As Twitter embarks on its initial public offering roadshow, the company has issued another update to its S-1 today with a curveball. IBM has recently issued a letter to Twitter alleging that it infringes on “at least three U.S. patents” held by IBM, “inviting us to negotiate a business resolution of the allegations.” The disclosure comes at the same time that Twitter has also raised its IPO estimate to $23-25 per share, up from the previous $17-20 — a sign of Twitter’s confidence that despite details like the IBM note, it’s expecting a strong turnout when it lists.
The S-1 filing appears to indicate that although IBM is seeking a settlement over the alleged infringement, it looks like Twitter is ready to defend itself. “We believe we have meritorious defenses to IBM’s allegations, although there can be no assurance that we will be successful in defending against these allegations or reaching a business resolution that is satisfactory to us,” the company writes.
The specific patents in question are U.S. Patent No. 6,957,224: Efficient retrieval of uniform resource locators; U.S. Patent No. 7,072,849: Method for presenting advertising in an interactive service; and U.S. Patent No. 7,099,862: Programmatic discovery of common contacts.
The note appears in an update to the S-1 that offers extended caveats on how patents, copyrights, trademarks and trade secrets are frequently the subject of litigation. Twitter admits that it’s not a strong player in this area.
“Many companies in these industries, including many of our competitors, have substantially larger patent and intellectual property portfolios than we do, which could make us a target for litigation as we may not be able to assert counterclaims against parties that sue us for patent, or other intellectual property infringement,” it writes, with a special flag for trolls: “In addition, various ‘non-practicing entities’ that own patents and other intellectual property rights often attempt to aggressively assert claims in order to extract value from technology companies.”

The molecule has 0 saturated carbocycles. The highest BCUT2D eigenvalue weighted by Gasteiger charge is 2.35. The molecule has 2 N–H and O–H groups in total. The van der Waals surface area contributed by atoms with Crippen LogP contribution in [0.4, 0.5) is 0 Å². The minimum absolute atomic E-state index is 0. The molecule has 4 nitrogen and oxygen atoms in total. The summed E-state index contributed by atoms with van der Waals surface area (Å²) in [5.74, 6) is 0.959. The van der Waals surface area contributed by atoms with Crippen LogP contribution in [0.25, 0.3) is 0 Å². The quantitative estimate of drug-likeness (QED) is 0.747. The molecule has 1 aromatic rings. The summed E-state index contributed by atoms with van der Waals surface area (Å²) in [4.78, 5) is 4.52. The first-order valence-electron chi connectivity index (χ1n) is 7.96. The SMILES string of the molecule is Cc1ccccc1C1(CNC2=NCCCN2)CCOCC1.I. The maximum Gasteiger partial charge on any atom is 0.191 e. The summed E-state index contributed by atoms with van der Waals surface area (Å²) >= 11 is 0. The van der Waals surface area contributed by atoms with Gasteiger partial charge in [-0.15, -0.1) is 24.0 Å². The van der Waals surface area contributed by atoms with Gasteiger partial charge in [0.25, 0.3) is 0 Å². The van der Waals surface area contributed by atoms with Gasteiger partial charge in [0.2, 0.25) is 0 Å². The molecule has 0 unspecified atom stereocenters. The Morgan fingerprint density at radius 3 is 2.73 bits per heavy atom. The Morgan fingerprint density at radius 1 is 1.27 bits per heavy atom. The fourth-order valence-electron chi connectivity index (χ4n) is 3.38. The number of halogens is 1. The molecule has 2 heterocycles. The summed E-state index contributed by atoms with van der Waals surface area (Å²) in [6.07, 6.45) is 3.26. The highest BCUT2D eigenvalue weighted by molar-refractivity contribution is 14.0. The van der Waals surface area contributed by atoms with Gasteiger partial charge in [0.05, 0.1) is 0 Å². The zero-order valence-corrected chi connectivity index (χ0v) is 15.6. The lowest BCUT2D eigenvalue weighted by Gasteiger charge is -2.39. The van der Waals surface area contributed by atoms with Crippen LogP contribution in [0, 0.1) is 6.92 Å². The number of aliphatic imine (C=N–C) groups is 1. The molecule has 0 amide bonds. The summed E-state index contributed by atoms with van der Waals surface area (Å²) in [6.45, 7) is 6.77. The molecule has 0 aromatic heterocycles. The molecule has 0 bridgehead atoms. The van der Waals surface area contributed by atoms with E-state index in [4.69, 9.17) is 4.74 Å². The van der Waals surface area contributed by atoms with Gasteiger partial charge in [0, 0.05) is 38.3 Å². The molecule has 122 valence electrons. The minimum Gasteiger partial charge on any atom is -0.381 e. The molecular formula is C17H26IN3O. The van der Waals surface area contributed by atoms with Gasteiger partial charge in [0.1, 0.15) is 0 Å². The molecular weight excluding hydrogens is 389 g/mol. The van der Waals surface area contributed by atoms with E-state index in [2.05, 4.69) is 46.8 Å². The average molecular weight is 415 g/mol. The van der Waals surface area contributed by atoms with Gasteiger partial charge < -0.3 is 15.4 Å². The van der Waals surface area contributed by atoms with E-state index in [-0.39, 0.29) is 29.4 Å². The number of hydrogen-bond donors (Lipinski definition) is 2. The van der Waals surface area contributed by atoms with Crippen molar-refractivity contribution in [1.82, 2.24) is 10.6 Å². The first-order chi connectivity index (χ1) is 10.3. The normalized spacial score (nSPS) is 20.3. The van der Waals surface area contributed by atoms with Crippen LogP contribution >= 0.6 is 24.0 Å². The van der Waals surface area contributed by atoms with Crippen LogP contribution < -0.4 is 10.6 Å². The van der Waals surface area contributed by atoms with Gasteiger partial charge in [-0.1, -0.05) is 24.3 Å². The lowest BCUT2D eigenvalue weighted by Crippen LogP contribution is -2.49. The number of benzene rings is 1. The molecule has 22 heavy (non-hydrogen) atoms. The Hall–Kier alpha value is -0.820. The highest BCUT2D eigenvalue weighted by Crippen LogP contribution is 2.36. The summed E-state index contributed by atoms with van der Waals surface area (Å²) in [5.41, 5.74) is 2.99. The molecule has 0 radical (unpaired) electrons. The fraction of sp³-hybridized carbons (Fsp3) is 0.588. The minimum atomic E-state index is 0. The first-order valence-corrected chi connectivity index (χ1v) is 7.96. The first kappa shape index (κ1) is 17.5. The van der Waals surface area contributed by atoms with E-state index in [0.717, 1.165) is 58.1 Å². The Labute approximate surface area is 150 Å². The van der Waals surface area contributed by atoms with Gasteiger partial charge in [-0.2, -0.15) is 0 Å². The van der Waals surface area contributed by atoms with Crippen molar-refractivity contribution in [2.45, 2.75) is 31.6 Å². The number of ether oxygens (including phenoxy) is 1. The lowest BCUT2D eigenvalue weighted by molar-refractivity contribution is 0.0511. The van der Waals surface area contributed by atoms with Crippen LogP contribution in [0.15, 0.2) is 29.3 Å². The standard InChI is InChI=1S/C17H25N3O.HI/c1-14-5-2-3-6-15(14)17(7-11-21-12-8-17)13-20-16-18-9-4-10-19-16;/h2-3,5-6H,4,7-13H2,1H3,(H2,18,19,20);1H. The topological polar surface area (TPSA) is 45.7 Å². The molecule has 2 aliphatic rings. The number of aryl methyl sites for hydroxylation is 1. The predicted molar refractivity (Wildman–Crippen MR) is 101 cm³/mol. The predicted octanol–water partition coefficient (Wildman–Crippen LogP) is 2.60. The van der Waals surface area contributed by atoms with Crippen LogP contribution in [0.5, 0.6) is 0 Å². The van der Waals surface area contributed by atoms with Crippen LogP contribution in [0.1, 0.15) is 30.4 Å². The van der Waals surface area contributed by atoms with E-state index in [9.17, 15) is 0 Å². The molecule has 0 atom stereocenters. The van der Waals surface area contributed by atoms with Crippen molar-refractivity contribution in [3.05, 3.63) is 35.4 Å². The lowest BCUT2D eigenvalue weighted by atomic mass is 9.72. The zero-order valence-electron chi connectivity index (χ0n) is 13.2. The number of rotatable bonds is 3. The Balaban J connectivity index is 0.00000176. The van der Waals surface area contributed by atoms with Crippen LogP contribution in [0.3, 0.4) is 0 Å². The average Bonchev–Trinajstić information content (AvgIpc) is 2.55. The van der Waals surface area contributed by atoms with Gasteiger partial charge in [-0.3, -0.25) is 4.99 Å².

Although Twitter has shown itself up to now to be a very developer-friendly player in the patent space, it is salvos like IBM’s that may prove to test that resolve, especially as Twitter continues to evolve its service and move into new areas — a point it also makes, adding that right now it’s also potentially liable for claims against its partners and customers, too.
“From time to time we may introduce new products and services, including in areas where we currently do not have an offering, which could increase our exposure to patent and other intellectual property claims from competitors and non-practicing entities,” it writes. “In addition, although our standard terms and conditions for our Promoted Products and public APIs do not provide advertisers and platform partners with indemnification for intellectual property claims against them, some of our agreements with advertisers, platform partners and data partners require us to indemnify them for certain intellectual property claims against them, which could require us to incur considerable costs in defending such claims, and may require us to pay significant damages in the event of an adverse ruling.”
Twitter’s patent disclosures in the S-1 come at a time when the company is rolling out new services around its platform — many of which are effectively data-driven live tests to see what gets people to engage more on the site. The company is also reportedly looking at how it might do more with core products like direct messaging. Given that a large part of its business and audience is already on mobile, this, too, could take the company further into new product areas.
It’s unclear whether IBM would ever take this kind of allegation all the way to filing a suit, or whether it is putting it out there right now in hopes of a sweetheart deal that involves shares in Twitter. IBM is one of the world’s biggest tech patent owners (although recently slipping to No. 2 in mobile after Samsung), and has in the past sold troves of patents to the likes of Facebook, a sign of how social media companies are not immune to the patent race that has largely been the terrain of the mobile industry in recent times.